People@Work

A ‘rig’ side view of She Power

Richa Mishra | Updated on March 13, 2019

In charge: Women employees at ONGC’s offshore platform

‘Shenergy’ is the emerging new force that is fuelling the energy sector in India

Thirty-two years ago, when Sukla Mistry, a metallurgical engineer, joined Indian Oil Corporation Ltd, she had to beg her boss to give her an assignment befitting her qualification, and not restrict her to desk jobs.

“When I started off, forget field jobs, women were not even given shift duties,” says Mistry, who is today Executive Director, Barauni Refinery, of the oil major.

Jyoti Rana, Executive Engineer (Production) at ONGC’s Mumbai High Platform, Meena Morya, Executive Engineer (Electrical) also at Mumbai High Platform, and Ekta Powar, Production Engineer at IndianOil’s Naphtha Cracker Unit at Panipat, have similar stories to share of their journey in the energy sector.

However, things are changing. Just how much was evident at the 13th edition of Petrotech — a biennial platform for national and international experts in the oil and gas industry, where a special showcase was “SHENERGY”. At this pavilion, women who kept the rigs well-oiled shared their experiences — stories that would definitely inspire more to venture into oil fields where danger and crisis are close cousins.

In fact, President, OPEC, & Petroleum Minister of Venezuela, Manuel Salvador Quevedo Fernandez, was so impressed with the concept of SHENERGY that he said he was taking the idea back to the inter-governmental organisation of 14 nations to carry forward the campaign there.

Forging ahead

Women have been breaking the glass ceiling everywhere but in the energy sector it has been a particularly tough march. The good news is that more women are now being hired.

“In the last year or so we are seeing a shift, particularly with more companies wanting to meet the diversity standards in recruitment,” says Manish Ambwani, Global Head – Operations, GreenTree Advisory Services Pvt Ltd, a global executive search firm specialising in recruitment for the oil and gas sector.

There was Nishi Vasudeva who rose to become Chairman and Managing Director of Hindustan Petroleum Corporation Ltd — the first woman ever to head a Navratna PSU, who was essentially from the refinery marketing side. Then there was Yasmine Hilton, in the private sector, who was the first woman to head an energy company in India.

The hope is to see women leaders emerge from the core operations or technical side. And there are many now reporting at the rigs, with full support from their families.

Take Lakshmi, with the CHTU (Cooker HydroTreating Unit) of Mangalore Refinery and Petrochemicals Ltd, who relishes the challenge of her work. “I am really enjoying my work and the family has had no problems with my job,” Lakshmi says.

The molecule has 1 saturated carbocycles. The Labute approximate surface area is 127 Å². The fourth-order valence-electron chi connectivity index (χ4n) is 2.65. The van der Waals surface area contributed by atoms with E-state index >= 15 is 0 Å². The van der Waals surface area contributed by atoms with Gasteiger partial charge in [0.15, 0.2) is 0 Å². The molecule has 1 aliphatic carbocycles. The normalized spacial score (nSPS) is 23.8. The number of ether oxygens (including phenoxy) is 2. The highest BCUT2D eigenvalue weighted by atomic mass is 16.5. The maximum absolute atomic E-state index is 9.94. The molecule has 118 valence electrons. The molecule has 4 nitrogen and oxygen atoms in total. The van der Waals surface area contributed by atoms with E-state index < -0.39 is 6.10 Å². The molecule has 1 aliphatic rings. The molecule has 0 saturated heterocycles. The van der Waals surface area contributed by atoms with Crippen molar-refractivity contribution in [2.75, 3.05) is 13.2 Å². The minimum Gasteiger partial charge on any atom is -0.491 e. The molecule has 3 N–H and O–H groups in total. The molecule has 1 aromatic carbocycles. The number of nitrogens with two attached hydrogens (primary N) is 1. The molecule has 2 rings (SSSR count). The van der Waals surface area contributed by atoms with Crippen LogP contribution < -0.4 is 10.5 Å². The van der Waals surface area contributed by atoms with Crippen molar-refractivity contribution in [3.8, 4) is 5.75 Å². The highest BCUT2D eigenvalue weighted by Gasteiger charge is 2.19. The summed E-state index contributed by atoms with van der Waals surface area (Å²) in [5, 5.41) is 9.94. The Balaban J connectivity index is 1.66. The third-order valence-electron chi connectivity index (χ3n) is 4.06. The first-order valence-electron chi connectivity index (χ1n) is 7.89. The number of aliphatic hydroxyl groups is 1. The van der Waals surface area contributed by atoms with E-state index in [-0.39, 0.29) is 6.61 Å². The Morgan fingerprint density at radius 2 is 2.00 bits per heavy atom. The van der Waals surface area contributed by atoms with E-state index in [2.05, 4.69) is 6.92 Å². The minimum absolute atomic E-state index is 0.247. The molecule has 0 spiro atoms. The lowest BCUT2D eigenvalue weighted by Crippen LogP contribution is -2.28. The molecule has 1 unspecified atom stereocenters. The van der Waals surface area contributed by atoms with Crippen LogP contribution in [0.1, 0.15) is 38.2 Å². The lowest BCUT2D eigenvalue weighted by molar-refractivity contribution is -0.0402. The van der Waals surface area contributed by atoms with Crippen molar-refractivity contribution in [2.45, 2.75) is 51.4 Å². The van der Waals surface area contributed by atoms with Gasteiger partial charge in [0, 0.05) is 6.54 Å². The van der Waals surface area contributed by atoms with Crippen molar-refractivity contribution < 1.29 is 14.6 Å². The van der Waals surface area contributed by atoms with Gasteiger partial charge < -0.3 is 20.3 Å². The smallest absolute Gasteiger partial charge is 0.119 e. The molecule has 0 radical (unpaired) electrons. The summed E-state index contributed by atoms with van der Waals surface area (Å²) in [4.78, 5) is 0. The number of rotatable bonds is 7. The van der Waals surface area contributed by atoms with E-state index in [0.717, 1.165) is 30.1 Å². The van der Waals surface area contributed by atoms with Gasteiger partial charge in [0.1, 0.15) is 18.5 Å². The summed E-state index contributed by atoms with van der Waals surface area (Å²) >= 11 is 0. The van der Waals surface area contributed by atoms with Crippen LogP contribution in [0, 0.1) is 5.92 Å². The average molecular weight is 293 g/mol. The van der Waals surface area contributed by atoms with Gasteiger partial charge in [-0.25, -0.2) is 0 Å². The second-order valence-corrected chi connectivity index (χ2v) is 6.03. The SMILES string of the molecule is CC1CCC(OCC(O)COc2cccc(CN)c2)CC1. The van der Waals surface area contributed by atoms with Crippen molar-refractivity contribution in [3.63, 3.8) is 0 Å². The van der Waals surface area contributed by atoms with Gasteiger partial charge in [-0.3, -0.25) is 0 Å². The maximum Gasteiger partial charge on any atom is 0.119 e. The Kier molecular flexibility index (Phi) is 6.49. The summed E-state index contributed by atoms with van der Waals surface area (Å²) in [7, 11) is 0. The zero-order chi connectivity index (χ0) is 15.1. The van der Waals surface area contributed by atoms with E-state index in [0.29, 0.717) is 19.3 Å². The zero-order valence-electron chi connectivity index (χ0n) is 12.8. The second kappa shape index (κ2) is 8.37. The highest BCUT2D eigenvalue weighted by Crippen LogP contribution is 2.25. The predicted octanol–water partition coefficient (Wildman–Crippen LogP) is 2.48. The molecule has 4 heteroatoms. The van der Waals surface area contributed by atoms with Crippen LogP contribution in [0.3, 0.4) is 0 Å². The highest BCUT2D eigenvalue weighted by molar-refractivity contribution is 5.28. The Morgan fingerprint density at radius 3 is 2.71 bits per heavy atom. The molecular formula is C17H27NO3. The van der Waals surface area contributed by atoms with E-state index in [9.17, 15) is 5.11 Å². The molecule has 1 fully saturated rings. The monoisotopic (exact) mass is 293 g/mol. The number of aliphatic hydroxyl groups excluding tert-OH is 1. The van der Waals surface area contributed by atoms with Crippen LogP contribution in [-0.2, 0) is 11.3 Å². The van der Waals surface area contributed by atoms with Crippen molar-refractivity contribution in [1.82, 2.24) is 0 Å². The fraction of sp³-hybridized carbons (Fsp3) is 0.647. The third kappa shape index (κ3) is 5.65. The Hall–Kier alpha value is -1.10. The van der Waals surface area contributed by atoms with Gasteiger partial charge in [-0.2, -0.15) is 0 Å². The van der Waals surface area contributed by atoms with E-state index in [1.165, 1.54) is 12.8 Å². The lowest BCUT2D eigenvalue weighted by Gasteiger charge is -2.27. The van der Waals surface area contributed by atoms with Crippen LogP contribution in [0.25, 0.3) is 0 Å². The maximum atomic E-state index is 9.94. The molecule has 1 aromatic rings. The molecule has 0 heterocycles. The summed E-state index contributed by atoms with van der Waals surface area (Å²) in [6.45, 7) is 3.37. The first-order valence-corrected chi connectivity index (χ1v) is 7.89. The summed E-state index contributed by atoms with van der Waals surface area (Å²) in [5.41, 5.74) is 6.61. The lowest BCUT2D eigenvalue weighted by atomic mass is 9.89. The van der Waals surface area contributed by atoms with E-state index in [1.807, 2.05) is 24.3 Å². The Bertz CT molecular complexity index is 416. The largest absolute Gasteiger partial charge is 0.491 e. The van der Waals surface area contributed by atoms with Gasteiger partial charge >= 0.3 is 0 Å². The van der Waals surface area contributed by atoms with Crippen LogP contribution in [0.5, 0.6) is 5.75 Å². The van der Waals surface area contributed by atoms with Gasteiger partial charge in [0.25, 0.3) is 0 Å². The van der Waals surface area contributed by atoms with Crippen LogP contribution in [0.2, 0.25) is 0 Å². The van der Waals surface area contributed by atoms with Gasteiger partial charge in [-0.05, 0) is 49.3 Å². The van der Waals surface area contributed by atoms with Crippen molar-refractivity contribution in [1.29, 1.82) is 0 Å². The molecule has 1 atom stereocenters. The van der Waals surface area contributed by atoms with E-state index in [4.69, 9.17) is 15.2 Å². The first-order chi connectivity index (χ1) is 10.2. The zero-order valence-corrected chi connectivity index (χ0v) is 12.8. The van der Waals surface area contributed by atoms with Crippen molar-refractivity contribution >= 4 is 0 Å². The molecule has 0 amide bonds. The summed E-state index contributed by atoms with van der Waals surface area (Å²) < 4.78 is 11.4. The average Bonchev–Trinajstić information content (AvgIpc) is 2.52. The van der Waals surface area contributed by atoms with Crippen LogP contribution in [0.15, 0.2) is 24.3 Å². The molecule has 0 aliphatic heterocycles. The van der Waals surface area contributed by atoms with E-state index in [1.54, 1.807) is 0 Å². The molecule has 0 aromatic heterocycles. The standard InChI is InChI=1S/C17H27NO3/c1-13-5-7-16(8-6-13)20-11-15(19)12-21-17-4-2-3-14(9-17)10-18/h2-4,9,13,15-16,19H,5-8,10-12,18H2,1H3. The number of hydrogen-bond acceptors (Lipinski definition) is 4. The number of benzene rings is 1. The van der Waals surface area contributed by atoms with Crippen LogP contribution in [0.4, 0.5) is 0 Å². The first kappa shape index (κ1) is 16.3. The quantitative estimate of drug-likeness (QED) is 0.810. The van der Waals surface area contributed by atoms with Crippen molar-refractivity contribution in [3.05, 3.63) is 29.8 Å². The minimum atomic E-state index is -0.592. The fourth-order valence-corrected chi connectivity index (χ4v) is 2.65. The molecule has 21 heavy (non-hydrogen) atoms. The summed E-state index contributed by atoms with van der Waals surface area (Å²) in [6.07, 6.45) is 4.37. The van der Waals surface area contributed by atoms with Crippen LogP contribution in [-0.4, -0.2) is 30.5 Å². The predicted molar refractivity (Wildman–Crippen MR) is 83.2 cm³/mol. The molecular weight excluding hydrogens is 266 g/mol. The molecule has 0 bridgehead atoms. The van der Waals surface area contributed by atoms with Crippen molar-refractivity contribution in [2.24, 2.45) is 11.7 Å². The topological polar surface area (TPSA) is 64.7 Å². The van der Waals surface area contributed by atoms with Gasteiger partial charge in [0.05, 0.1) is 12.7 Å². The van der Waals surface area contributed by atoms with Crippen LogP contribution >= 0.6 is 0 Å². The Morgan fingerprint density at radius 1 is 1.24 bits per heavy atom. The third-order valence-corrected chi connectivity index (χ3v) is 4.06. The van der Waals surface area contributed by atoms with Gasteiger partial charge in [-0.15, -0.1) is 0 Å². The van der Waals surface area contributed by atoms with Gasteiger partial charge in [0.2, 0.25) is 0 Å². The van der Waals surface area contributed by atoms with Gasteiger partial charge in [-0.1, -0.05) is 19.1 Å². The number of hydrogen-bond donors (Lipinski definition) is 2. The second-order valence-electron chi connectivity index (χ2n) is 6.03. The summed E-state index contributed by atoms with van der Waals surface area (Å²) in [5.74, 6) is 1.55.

Today, women are also working at the world’s highest LPG Bottling Plant situated at 11,800 ft. in Phey Village of Ladakh district. The plant, operated by IndianOil, has 11 women who carry out various technical and non-technical activities such as cylinder filling and handling, quality control checks, plant and store maintenance, document management, besides canteen management and gardening, among others.

Although women have got assignments to their liking, the battle is far from over. They point out that while a man can perform 80 per cent and still get acceptance, women have to give 200 per cent to receive the same appreciation. “She” has to keep proving herself everyday, says Mistry.

“Initially and even today at times we are seen as aliens walking in the control room, but now acceptability has increased,” says Powar.

Another battle is to get gender-specific policies in place. Amenities like separate toilets for women at the plant are a basic requirement. ONGC is working towards equipping platforms with facilities for women as well, says Morya. Security is another requirement. At the platforms a woman is not deputed alone. “At least two women are posted at a time,” says an official from ONGC.

“It is difficult to have gender-specific policies based on the departments the women are associated with. But we do try to change depending on the demand,” says a senior executive from ONGC.

When a woman returns from a maternity break, the organisations ensure that their promotions are not affected because of the leave taken. “Post-maternity we come back to the same position and rank and it does not affect our promotion as the organisation assesses us on the six-month period we put in prior to going on leave,” says Powar.

Another challenge organisations face is providing more flexibility, says Alka Mittal, Director (HR) ONGC, who is also the first functional director on ONGC Board. “We are taking measures to ensure that the best of facilities are available for women,” Mittal says, adding that “Today, ONGC provides 730 days of paid childcare leave.”

Though women are shattering the myth that “oil field rig side or refineries-cum-petrochemical plants are not right for girls”, female representation is still low. A key issue for oil companies is that a lot of women drop out at the mid-career level. The next big task is to check this attrition so that there is an ample pool available for leadership roles.

Published on March 13, 2019

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